Each of the driver means is responsive to the input signal from a response state operable to change the switching signal in response to a change in the input signal at the input by applying a disable signal to the driver means. Can be switched to a non-response state that does not change the switching signal,
    When each of the input signals changes complementarily, one of the driver means is initially in the responsive state and the other of the driver means is initially in the non-responsive state. differential switching according to claim 1 or 2 cross-coupling means connected to obtain the disable signal to each of the the input signal first and second driver means and said differential switching circuit further comprises circuit.
  4. 4. The differential switching circuit according to claim 3 , wherein the driver means initially in the non-responsive state is driver means whose corresponding switch element is on when each of the input signals changes complementarily.
  5. Wherein the disable signal to each of the first and second driver means, differential switching circuit according to claim 3 or 4 is obtained from the switching signals generated by the other of said driver means.
  6. Wherein the disable signal to each of the first and second driver means, differential switching circuit according to claim 3 or 4 and the switching signal generated by the other of said driver means which is exactly the same signal.
  7. Each said driver means
    First and second supply lines;
    A first circuit that can be selectively activated to bring the potential of the output to that of the first supply line so that the corresponding switch element is turned on;
    A second circuit that can be selectively activated to bring the potential of the output to that of the second supply line so that the corresponding switch element is turned off;
    Differential switching circuit according to any one of claims 3 6 with.
  8. The differential switching circuit according to claim 7 , wherein the operation of the second circuit is disabled by the disable signal.
  9. Said first circuit when said first circuit is activated, according to claim 7 or with a current control means for controlling the rate, such as the potential of the output is the potential of the first supply line The differential switching circuit according to claim 8 .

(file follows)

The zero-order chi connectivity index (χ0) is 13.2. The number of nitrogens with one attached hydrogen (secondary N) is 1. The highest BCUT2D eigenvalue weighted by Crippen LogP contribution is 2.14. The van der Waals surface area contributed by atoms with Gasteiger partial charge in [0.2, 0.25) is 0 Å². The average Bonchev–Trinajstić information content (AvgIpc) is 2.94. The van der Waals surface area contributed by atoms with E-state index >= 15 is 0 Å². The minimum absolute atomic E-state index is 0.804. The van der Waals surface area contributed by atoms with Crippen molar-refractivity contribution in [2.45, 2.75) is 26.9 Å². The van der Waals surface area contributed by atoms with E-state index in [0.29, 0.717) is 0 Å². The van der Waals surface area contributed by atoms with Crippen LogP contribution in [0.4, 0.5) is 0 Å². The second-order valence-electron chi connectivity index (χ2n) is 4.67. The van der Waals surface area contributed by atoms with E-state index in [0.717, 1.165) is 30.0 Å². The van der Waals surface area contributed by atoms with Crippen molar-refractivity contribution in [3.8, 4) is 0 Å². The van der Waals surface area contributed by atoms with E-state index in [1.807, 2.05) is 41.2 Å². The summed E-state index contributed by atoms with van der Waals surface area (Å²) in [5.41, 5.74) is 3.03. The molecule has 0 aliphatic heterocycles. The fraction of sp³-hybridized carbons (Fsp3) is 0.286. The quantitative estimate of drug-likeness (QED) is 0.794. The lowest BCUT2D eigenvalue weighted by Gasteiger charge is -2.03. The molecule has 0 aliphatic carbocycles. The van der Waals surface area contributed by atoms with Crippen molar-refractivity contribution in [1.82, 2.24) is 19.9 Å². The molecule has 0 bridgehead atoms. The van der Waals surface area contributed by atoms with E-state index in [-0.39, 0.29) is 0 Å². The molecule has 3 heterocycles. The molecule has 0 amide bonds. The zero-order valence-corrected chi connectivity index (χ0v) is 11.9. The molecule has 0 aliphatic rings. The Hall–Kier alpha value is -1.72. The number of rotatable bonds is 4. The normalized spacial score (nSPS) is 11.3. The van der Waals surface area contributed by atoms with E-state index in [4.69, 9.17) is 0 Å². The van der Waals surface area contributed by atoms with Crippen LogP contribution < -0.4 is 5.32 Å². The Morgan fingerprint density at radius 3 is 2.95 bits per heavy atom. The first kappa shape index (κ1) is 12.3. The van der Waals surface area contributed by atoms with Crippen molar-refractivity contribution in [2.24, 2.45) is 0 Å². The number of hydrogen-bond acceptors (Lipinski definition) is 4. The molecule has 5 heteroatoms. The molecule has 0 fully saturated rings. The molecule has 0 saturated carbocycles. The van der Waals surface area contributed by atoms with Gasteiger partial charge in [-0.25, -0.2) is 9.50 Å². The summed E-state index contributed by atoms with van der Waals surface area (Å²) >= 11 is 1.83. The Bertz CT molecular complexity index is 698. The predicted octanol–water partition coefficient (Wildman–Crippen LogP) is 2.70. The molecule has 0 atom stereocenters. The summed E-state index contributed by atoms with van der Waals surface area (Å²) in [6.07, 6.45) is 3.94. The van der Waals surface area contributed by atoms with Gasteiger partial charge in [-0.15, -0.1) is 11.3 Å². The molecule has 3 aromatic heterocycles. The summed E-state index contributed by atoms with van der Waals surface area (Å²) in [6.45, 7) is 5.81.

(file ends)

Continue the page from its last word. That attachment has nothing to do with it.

10. When neither the first circuit nor the second circuit of the driver means is activated, each of the driver means has a predetermined on-potential to maintain the corresponding switch element in the on-state. differential switching circuit according to any one of claims 7 to 9, further comprising an open circuit avoidance means for maintaining.
  11. The second supply line potential is differential switching circuit according to any one of claims 7 to 10 which is equal or close to the potential of the common node.
  12. The apparatus further comprises first and second rate control means for generating the first and second mutually complementary input signals, respectively, each of the rate control means controlling the slew rate of the input signal that it generates. The differential switching circuit according to any one of claims 3 to 11 , which plays a role.
  13. Compensation means connected to each switch element to compensate for the charge coupled from the non-responsive driver means to its corresponding switch element when the input signal of the driver means changes The differential switching circuit according to any one of claims 3 to 12 , further comprising:
  14. The compensation means compensates by cross-coupling opposite charges to the switch element corresponding to the first non-responsive driver means when the input signal of the driver means initially in the responsive state changes. 14. A differential switching circuit as claimed in claim 13 , operable to be brought about.
  15. Said compensation means for each said driver means, according to claim 13 or 14 comprising a capacitor operatively coupled between said input of said output and the other of said driver means of said driver means applicable Differential switching circuit.
  16. The differential switching circuit according to any one of claims 1 to 15 ,
    A current source or current sink operatively connected to the common node of the differential switching circuit for carrying a substantially constant current to the common node;
    A digital-to-analog converter characterized by comprising:
  17. A plurality of differential switching circuits, each of which is a differential switching circuit according to any one of claims 1 to 15 , wherein each of the first output nodes of the plurality of differential switching circuits is connected to each other. A plurality of differential switching circuits, wherein the second output nodes of each of the plurality of differential switching circuits are connected to each other;
    A plurality of current sources or sinks respectively corresponding to the plurality of differential switching circuits, operatively connected to the common node of the corresponding differential switching circuit, and supplying a substantially constant current to the common node; A current source or current sink for carrying;
    A digital-to-analog converter characterized by comprising:
JP00117299A 1998-01-08 1999-01-06 Differential switching circuit and digital-analog converter Expired - Lifetime JP4202504B2 (en)

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GB9800387A GB2333191A (en) 1998-01-08 1998-01-08 DAC current switch with reduced crossover noise
GB9800387:4 1998-01-08

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GB2333191A (en) 1999-07-14
EP0935345B1 (en) 2010-04-07
EP0935345A2 (en) 1999-08-11
JPH11274934A (en) 1999-10-08
EP0935345A3 (en) 2000-12-27
US6100830A (en) 2000-08-08
GB9800387D0 (en) 1998-03-04